Nonetheless many of our physiological parameters are determined by evolutionary mechanisms encoded in our DNA, in particular such inducing aging, death, urges for eating and mating.

In the state of “original grace”, humans were endowed with the capability to master such mechanisms, very much the same as Lazarus’ spirit was empowered to reverse the decay of his body.

In absence of “original grace” these mechanisms “pollute” our spiritual soul and induce the contradictory urge to search temporal contentment, despising eternal joy. Thereby they become propensity “to act selfishly, no matter the cost to others”, and inclination to reach happiness by oneself without God’s grace, that is, inclination to sin, NOT sin.

In this view, “the state of original sin” affects the whole of human nature, as a deficiency in the spiritual soul with relation to its unity with the flesh: Since the soul is created with the aim of building a human body, the “pollution” of the soul happens at the very moment of each soul’s creation (i.e. the conception of each human person).

In summary, the inclination to sin (“the state of original sin”) is NOT a genetic illness, but it becomes transmitted like a genetic illness.

(Bold in the quote by me)

Pack behavior is an important evolutionary mechanism ensuring cooperation, and as such is complementary to “the survival of the fittest”, determined by “the selfish gene”.

Pack behavior is characteristic of the pre-Neolithic hunter-gatherer’s groups with typical sizes of around 150 individuals.

For living together in big cities (with more than 5,000 individuals) the essential requirement was “being able to expand the concept of who is in our pack”, as you rightly claim.

But what does it mean “to expand the concept of who is in your pack”?
You claim:

(Bold in the quote by me)

The very fact that you introduce here the term “expansion of the pack” confirms that you are not using “pack” as the standard for assigning rights: “Expansion” means to expand towards equating “pack” with “humankind”, and therefore the standard you are using is the belonging to humankind, and not to a particular pack (i.e.: a sub-ensemble of humankind)

Evolution “has to do with changing that” in the sense that led to the sharp distinction between humans and animals we have today, and thereby laid the groundwork for “expanding the pack” i.e.: for assigning rights to people beyond the pack range.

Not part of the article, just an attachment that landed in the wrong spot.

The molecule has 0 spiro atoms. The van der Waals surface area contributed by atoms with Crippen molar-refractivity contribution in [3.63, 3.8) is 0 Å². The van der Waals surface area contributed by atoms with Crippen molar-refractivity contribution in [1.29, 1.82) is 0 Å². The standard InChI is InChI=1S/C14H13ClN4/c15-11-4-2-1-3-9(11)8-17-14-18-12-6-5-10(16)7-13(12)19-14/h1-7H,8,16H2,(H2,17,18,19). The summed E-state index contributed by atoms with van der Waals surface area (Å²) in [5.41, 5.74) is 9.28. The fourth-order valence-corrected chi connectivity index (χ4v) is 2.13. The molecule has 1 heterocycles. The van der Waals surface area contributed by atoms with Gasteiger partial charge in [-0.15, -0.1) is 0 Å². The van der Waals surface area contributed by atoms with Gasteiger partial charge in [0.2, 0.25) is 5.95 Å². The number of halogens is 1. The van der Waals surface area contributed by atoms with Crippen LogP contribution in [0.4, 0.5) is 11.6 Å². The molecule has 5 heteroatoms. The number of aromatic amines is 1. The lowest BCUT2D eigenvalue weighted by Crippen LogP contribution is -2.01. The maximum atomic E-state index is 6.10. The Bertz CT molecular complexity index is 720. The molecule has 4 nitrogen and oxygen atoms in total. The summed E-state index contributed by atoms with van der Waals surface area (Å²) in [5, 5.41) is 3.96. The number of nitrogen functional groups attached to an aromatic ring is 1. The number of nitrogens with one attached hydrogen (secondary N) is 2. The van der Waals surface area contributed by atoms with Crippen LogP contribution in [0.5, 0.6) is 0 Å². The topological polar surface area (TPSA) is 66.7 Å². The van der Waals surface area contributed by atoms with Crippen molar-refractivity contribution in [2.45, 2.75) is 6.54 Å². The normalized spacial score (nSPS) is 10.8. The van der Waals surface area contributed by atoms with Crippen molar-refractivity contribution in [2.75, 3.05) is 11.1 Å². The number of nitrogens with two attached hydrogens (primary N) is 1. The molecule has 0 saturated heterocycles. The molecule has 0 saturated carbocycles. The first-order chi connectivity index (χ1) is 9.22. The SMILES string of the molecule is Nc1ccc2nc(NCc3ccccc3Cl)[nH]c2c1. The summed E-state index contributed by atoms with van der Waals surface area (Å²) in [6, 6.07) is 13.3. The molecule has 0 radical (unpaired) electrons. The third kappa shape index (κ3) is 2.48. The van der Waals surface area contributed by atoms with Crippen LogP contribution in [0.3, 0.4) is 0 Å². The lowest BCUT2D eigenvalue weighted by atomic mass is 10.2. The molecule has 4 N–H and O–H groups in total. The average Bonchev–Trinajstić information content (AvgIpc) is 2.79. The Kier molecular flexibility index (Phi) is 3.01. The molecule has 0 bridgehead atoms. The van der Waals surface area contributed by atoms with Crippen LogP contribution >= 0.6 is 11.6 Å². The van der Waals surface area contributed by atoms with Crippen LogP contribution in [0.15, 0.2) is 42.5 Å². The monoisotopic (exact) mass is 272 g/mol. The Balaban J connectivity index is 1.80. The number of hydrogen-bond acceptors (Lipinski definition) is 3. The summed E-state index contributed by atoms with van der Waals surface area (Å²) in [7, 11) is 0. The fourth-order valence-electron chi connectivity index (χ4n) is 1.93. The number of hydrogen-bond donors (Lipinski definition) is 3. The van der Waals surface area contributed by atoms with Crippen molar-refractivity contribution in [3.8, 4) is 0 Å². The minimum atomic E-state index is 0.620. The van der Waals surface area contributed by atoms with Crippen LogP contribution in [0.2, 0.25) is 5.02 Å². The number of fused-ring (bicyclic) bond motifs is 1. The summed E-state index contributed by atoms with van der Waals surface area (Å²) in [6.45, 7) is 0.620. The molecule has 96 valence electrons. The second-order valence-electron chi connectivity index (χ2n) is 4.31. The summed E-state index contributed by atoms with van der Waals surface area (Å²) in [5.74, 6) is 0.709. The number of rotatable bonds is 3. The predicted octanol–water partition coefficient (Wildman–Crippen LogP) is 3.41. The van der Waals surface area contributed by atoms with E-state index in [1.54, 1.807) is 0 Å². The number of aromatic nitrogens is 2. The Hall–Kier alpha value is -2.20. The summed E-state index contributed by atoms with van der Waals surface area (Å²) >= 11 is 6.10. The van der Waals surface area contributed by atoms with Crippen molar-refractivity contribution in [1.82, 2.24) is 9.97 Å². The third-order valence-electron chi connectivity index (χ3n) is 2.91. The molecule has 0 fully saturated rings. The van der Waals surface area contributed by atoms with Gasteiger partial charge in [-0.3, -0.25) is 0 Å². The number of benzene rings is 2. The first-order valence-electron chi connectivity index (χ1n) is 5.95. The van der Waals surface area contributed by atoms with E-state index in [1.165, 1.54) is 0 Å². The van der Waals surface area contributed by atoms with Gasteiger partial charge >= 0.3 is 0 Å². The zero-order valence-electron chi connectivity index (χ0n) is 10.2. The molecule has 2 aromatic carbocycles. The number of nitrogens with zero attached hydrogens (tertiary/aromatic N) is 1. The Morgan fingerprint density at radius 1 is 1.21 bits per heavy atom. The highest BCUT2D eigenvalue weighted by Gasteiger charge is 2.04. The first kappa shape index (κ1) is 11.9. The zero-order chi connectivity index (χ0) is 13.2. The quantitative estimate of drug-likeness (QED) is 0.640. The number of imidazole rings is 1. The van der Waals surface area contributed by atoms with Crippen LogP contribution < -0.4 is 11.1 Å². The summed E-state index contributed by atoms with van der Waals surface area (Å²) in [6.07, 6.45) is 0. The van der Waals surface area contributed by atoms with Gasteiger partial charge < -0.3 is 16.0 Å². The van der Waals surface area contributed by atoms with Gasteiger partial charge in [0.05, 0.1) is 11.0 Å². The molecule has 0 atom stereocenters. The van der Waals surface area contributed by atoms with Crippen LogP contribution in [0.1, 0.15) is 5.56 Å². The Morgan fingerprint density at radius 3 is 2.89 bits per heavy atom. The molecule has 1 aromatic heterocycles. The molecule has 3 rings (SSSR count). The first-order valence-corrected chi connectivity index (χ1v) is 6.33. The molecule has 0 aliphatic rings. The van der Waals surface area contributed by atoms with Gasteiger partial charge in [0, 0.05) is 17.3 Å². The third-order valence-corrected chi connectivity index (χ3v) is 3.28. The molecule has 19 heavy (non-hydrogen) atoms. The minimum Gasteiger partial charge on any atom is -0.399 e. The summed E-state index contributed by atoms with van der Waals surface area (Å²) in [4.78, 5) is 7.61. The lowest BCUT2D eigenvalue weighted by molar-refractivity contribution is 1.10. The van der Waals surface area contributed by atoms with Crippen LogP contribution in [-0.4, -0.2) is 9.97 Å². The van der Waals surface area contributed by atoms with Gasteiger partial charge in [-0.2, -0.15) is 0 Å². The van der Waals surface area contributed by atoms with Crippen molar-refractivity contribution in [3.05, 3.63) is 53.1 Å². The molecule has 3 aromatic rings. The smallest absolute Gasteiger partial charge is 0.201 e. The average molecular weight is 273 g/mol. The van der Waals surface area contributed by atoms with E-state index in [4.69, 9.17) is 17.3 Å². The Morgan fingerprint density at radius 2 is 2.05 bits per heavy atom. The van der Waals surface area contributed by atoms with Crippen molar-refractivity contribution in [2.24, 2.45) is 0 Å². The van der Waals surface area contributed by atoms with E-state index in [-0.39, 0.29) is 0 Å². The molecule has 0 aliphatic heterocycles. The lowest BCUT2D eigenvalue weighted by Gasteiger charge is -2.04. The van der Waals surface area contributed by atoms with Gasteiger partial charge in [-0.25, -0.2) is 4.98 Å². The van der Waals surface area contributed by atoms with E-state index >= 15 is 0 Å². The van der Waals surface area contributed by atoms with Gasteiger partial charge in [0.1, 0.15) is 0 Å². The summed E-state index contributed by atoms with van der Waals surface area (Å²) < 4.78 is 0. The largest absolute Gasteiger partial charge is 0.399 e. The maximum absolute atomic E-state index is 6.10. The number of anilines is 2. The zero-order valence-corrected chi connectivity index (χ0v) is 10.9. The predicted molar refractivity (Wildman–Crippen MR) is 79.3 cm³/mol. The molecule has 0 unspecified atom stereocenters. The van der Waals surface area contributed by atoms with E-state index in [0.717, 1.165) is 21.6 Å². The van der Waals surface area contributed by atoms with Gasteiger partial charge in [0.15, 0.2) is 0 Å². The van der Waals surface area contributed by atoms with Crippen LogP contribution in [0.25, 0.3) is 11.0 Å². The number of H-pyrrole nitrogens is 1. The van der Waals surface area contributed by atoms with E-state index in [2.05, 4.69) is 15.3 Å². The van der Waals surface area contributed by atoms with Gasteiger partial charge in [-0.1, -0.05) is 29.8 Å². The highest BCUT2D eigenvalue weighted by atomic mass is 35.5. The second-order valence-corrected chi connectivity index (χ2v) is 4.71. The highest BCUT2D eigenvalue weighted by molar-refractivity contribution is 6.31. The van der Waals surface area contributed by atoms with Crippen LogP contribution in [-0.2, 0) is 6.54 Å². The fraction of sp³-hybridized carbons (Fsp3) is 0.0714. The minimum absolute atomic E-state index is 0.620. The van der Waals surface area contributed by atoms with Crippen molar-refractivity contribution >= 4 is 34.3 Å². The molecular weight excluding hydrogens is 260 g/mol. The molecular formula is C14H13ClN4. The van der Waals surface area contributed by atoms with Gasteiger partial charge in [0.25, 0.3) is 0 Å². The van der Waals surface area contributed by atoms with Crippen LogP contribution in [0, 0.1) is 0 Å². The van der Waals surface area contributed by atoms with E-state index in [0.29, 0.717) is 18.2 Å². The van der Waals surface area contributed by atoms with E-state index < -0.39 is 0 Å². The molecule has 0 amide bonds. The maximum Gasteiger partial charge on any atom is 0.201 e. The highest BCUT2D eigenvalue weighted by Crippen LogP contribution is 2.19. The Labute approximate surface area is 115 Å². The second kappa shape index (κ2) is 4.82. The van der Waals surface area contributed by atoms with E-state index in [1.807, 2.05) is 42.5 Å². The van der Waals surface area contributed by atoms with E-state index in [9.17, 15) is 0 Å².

This “expansion” (Evolutionary Psychology suggests) was triggered in the Neolithic, because of the “invention mechanisms” that allowed people to live together in cramped conditions without killing each other. These “mechanisms” are not “technological” advances but rather cognitive and institutional ones (contracts, laws, juries, trials) that emerge from internal commitments to moral rules supposed coming from some High God. In the Neolithic did happen the transition from “immersive” (animistic) forms of religiosity (characteristic of hunter-gatherers) to “doctrinal religions”. And in this sense: “The Neolithic changed everything” (Robin Dunbar).

The universal revelation referred to in Genesis 9:3,5-6, can very well be considered the moral archetype rooted in the collective unconscious of humanity that induces this transition.

However, you object:

Indeed: If we have Genesis 9:3,5-6 written in our hearts, why does the tendency persist “to regard humans not of our pack as legitimate targets for slaughter”?

It is important to note that this tendency does not mean that we cannot distinguish humans from non-humans but rather that we deny the human rights to living people who undeniably exhibit human body, anatomically clearly distinct from a non-human body. This is the reason why racism and crimes against humanity are condemned.

Well, at the end of the day your objection is an argument in favor of my explanation:

The “pack behavior” in humans “no matter the cost to other packs” is part of the “inclination to sin” we are submitted to after the first human sin.

After the first sin, and in absence of “original grace”, the inclination to “pack behavior” becomes transmitted with the genome and emerges again and again to transgress the moral archetype of Genesis 9:3,5-6 written in our hearts. And this state of things will last till humankind becomes the body of Christ and enters eternal life.